However, the benchmark was set so high that it changed the entire drinking habits of Roger and especially me. Most of these light coloured beers were wonderful and we literally discarded maltier, more traditional beers in favour of anything that was blonde or straw, or pale or ... the colour of lager. This meant that we stopped going to pubs that sold boring beer and started trying to find pubs that specialised in choice.
Eventually Hop Back sold out and became a PLC; the price of their success was more money and arguably an inferior product. Roger and I discovered breweries such as Newby Wyke, Brewsters and the almost God-like Oakham and these didn't just replace Summer Lightning, they left it trailing in their citrussy wake. So, turning up at the Adelaide last night, for the first time in weeks, it was like seeing a bunch of old friends - Paul and Krystyna; the wonderfully eccentric (and gorgeous) Harriet and that beer that neither of us have had for getting on for 3 years. And it was nice and really really fresh and well kept and I could see why it had such a profound effect on us both 20 years ago. It was also a great beer for my birthday pint. But, and you knew there was a 'but' coming, there's just a plethora of better beers out there now and I gauge this by the fact that I've been to quite a few beer festivals over the last ten years and I rarely, if ever, have Summer Lightning if there are others available.
Still, it's my birthday I'm allowed to talk about whatever I want.
My knee is still knackered, although I have been chastised for Internet diagnosing it, even if there's very little that can actually go wrong with your knee, you just know that you'll end up diagnosing knee cancer and I'd rather not know about that possibility.
Actually, it looks like a meniscus problem (and feels like it, too) and the cheap ibuprofen gel the wife bought from the pound shop has been a revelation. I am walking almost like a human being again (albeit a human being who has shit himself...).
We came second at the quiz on Wednesday. You would have thought we'd won. Never has a defeated team looked so relieved.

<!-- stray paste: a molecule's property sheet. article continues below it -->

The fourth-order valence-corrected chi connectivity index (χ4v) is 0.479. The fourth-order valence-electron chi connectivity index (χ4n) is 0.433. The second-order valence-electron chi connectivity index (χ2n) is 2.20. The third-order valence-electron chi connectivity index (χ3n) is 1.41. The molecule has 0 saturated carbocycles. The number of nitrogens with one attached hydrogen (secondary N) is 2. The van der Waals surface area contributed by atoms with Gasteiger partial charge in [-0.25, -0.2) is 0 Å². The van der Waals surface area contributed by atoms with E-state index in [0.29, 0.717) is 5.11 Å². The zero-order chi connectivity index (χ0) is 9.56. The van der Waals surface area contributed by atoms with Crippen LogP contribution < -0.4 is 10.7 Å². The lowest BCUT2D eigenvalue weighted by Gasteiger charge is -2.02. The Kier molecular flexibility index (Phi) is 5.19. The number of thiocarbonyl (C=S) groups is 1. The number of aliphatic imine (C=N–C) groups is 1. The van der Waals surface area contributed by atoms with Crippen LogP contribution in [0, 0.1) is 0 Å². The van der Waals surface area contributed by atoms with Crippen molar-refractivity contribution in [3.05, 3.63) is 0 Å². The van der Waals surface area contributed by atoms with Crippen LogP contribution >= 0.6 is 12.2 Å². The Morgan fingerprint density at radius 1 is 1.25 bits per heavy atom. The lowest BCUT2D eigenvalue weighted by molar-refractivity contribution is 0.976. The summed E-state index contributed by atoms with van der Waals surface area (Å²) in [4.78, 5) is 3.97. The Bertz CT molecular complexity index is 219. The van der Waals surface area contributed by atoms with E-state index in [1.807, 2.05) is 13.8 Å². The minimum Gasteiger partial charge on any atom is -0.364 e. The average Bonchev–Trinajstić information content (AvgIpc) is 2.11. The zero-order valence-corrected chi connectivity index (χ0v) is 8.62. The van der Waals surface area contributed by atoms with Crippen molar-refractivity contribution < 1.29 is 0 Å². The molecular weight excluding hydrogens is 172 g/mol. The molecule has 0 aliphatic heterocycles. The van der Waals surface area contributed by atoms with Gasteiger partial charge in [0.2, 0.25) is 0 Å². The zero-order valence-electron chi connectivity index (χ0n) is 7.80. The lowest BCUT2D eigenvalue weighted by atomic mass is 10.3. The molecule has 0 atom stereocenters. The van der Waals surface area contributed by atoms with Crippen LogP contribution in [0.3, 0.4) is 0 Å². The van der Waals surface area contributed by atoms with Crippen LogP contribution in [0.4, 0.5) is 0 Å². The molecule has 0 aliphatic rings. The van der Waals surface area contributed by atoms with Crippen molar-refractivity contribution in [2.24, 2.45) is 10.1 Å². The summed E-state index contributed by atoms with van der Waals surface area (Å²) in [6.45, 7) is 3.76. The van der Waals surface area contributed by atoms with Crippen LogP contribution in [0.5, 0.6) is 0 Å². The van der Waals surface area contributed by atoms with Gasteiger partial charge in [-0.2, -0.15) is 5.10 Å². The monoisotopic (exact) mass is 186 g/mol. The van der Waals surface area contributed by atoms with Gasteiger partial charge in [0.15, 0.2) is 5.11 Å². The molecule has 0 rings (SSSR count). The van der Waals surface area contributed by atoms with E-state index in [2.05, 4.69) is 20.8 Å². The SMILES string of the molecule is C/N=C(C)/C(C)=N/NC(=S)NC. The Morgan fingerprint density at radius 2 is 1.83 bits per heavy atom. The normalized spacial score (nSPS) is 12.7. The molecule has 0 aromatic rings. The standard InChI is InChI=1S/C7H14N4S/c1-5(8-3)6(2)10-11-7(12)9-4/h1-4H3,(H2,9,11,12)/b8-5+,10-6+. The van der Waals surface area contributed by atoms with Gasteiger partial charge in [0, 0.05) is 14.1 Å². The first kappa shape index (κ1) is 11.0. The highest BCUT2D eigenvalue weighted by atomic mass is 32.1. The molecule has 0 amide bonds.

I was wondering if it was still fair to refer to the Lithuanians as the Sexually-Explicit family in light of the fact there has been little or no exhibitionist activity since the initial burst of ... ahem, stuff that both me and Fishwife's wife had seen on occasion. Anyhow, they're really just the Lithuanian family now, surely? Just to be really (arguably not) sexist for a second, Mrs Lithuanian does have a body to die for but a face like a bulldog licking piss from a nettle. She is the kind of woman that grows exponentially more attractive the further away she gets. I think they can be Mr & Mrs Lithuanian from now on, especially as I have to invent some secret codename for the new neighbours who are moving into the dead old man's house - who knows, they might parade around the house at night, with no net curtains, sporting all manner of erect things and have no shame at all.
The only other thing to note from the street that I haven't mentioned is the recent retirement of Mr Incest Couple. His day appears now to be leave house at 2.15, walk to the Spinney Hill pub and stagger home at whatever time he's confident he isn't going to shit himself in transit. However, with at least three pubs closer to where we live than the one he's going to and knowing that he, like me, is particular about his ale, it makes me wonder if the Spinney has maybe got its act together, either that or he has another sister...
Still, tomorrow is another day. I might cheer up. I'm 51 now and that just seems wrong.